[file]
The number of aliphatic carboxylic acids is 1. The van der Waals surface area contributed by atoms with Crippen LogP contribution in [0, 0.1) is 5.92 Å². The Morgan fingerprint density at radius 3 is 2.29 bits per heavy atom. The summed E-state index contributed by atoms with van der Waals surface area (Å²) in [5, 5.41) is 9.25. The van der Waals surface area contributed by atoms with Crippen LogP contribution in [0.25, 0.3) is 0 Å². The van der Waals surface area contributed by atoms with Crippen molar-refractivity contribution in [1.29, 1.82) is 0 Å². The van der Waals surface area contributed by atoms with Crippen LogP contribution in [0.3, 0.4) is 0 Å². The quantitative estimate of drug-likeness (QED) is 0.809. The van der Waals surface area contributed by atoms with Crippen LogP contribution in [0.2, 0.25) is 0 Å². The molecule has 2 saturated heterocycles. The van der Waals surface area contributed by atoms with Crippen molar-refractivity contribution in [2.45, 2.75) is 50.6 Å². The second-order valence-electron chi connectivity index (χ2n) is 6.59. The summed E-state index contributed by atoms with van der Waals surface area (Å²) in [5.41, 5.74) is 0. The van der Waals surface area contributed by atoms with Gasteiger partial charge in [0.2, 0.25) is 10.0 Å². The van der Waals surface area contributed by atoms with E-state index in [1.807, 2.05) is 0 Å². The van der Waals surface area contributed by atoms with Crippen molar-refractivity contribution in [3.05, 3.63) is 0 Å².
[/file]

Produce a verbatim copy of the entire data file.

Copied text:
The number of aliphatic carboxylic acids is 1. The van der Waals surface area contributed by atoms with Crippen LogP contribution in [0, 0.1) is 5.92 Å². The Morgan fingerprint density at radius 3 is 2.29 bits per heavy atom. The summed E-state index contributed by atoms with van der Waals surface area (Å²) in [5, 5.41) is 9.25. The van der Waals surface area contributed by atoms with Crippen LogP contribution in [0.25, 0.3) is 0 Å². The van der Waals surface area contributed by atoms with Crippen molar-refractivity contribution in [1.29, 1.82) is 0 Å². The van der Waals surface area contributed by atoms with Crippen LogP contribution in [0.3, 0.4) is 0 Å². The quantitative estimate of drug-likeness (QED) is 0.809. The van der Waals surface area contributed by atoms with Crippen LogP contribution in [0.2, 0.25) is 0 Å². The molecule has 2 saturated heterocycles. The van der Waals surface area contributed by atoms with Crippen molar-refractivity contribution in [2.45, 2.75) is 50.6 Å². The second-order valence-electron chi connectivity index (χ2n) is 6.59. The summed E-state index contributed by atoms with van der Waals surface area (Å²) in [5.41, 5.74) is 0. The van der Waals surface area contributed by atoms with Gasteiger partial charge in [0.2, 0.25) is 10.0 Å². The van der Waals surface area contributed by atoms with E-state index in [1.807, 2.05) is 0 Å². The van der Waals surface area contributed by atoms with Crippen molar-refractivity contribution in [3.05, 3.63) is 0 Å².